BLENDER 1.1 12.jpg

Your object is now ready to be exported for a 3D print.

Blender Modifiers can be applied to a model in an interactive and non-destructive manner, if used correctly. These functionalities are often referred to as a “Pile of Modifiers”. The advantage of this technique is that these modifications are non destructive to the model and do not modify the model’s topology when used in Edit mode. Modifiers can be added under the “Modifiers” tab in the properties menu (on the right side of the interface by default).

Here we are going to discover how to correctly use a modifier for a 3D print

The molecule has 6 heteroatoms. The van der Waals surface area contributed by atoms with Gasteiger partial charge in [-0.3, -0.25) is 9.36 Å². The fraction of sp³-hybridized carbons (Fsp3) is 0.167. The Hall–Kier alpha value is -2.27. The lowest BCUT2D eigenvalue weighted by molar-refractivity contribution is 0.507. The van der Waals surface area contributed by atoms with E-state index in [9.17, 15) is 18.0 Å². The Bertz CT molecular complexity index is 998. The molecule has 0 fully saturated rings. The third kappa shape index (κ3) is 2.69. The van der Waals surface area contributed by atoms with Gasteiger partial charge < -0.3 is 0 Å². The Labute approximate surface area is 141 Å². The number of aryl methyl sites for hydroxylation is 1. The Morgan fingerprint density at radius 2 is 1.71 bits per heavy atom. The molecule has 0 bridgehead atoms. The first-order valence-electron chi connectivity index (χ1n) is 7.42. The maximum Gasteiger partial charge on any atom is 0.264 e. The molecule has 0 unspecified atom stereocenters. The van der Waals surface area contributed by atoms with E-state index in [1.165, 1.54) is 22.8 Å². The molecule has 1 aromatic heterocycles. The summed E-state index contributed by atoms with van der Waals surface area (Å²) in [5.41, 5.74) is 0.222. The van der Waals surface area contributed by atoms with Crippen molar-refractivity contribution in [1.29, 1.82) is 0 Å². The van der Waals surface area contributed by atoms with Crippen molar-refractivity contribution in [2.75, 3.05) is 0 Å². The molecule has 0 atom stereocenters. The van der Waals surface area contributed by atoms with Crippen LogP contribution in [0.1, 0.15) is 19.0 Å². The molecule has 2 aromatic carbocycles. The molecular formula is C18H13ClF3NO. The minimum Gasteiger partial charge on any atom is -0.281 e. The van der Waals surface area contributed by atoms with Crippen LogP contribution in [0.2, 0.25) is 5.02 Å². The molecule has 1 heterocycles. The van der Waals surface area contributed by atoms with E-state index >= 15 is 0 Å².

Model a single side: The Mirror Modifier

The Mirror Modifier mirrors the geometry of an object on an axis. This modifier is very commonly used and relatively simple to operate. However a few errors ought to be avoided if you’re modeling for a 3D print.

Always verify that the axis of symmetry is in the central loop of the model. Once that central loop is defined, check the “Clipping” box from within the modifier. This will block any portion of the model from crossing the boundary of the central loop. A best practice would be to put the Mirror mesh first among the list of modifiers – this will ensure that the mesh is manifold.

BLENDER 1.1 13.jpg

BLENDER 1.1 14.jpg

Again when using the Mirror Modifier, it is important to delete all of the internal faces that can be created after the duplication of a manifold mesh. As was described earlier, these faces serve no purpose and, without a thickness, they will present a problem during a 3D print.

BLENDER 1.1 15.jpg

BLENDER 1.1 16.jpg


Reducing the number of faces (Reducing File Size): The ReMesh and Decimate Modifiers

  • ReMesh Modifier